They would score inside with an unparalleled ease. Nobody could matchup with them. The matchup issues they would create couldn’t even be characterized as problems, as problems have at least theoretical solutions. They would just be a situation.
They ball would move easily too. Cheeks was a competent distributor, Barkley and Erving were hardly black holes, Moses was, well Moses was Moses, and Wilt – who averaged 8.6 assists per game for the ’67-68 Sixers – was, when willing, one of the most capable passing big men ever.
And despite their size, they wouldn’t just be a half court team: They could play up tempo when that was what the Doctor ordered. Dr. J’s transition game requires no defense, Cheeks was a beast, and among Sir Charles most famous plays were his coast to coast (“without butter or toast”) rebound to run to unassisted two-handed slams.
D would be no problem either. Cheeks made five all defensive teams, Malone made two, Wilt made two after he rebranded himself as a team player in the twilight of his career, and Dr. J, while hardly a dynamo on the “other” end of the court, was no slouch either. He was on the ABA’s all-defensive team in ’75-76, which – while kind of like being the best American car company – demonstrates that he at least tried. Only Chuck was a turnstile.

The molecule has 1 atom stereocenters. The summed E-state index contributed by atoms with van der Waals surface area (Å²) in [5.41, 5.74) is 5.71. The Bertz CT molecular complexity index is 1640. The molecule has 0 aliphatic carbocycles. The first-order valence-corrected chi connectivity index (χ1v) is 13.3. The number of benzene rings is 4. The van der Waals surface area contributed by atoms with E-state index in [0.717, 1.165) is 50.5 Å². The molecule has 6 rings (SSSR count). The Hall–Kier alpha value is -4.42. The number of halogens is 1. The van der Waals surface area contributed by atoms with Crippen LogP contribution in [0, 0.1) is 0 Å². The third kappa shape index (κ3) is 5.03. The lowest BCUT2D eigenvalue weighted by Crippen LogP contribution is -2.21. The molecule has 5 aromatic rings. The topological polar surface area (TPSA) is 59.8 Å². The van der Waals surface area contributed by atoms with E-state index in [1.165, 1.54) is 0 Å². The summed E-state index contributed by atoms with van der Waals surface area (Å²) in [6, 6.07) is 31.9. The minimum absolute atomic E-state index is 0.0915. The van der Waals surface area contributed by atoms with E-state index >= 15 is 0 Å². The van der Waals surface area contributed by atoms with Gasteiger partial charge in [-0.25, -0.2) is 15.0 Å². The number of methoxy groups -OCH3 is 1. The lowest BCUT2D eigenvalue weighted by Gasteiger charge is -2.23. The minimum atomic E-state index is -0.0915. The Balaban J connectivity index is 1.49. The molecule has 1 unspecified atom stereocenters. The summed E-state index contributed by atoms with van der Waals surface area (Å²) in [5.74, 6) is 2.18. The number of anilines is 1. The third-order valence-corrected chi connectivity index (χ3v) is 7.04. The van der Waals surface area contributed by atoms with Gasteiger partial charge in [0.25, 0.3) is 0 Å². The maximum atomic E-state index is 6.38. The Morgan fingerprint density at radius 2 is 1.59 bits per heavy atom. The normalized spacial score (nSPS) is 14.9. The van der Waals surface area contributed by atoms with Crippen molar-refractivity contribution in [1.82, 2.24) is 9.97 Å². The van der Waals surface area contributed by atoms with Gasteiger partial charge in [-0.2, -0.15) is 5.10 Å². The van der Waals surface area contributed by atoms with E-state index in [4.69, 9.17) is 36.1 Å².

Spacing, with all that size and no dead-eye shooter to drag defenders to the perimeter, would be an issue, and this issue would mitigate the effectiveness of the Doctor’s slashes and drives, but hey, sometimes a flaw makes the whole package more enticing. Imagine the True Blood girl if she had nicer teeth. No thanks. Besides, I’m pretty confident Doc would find a way to get his.
So Sixers nation, that’s our five. Is there a better team you can build from the parts the Sixers have assembled over the years? Doubtful, I’d be surprised if a better team could be built from any teams parts. Think you can you do any better?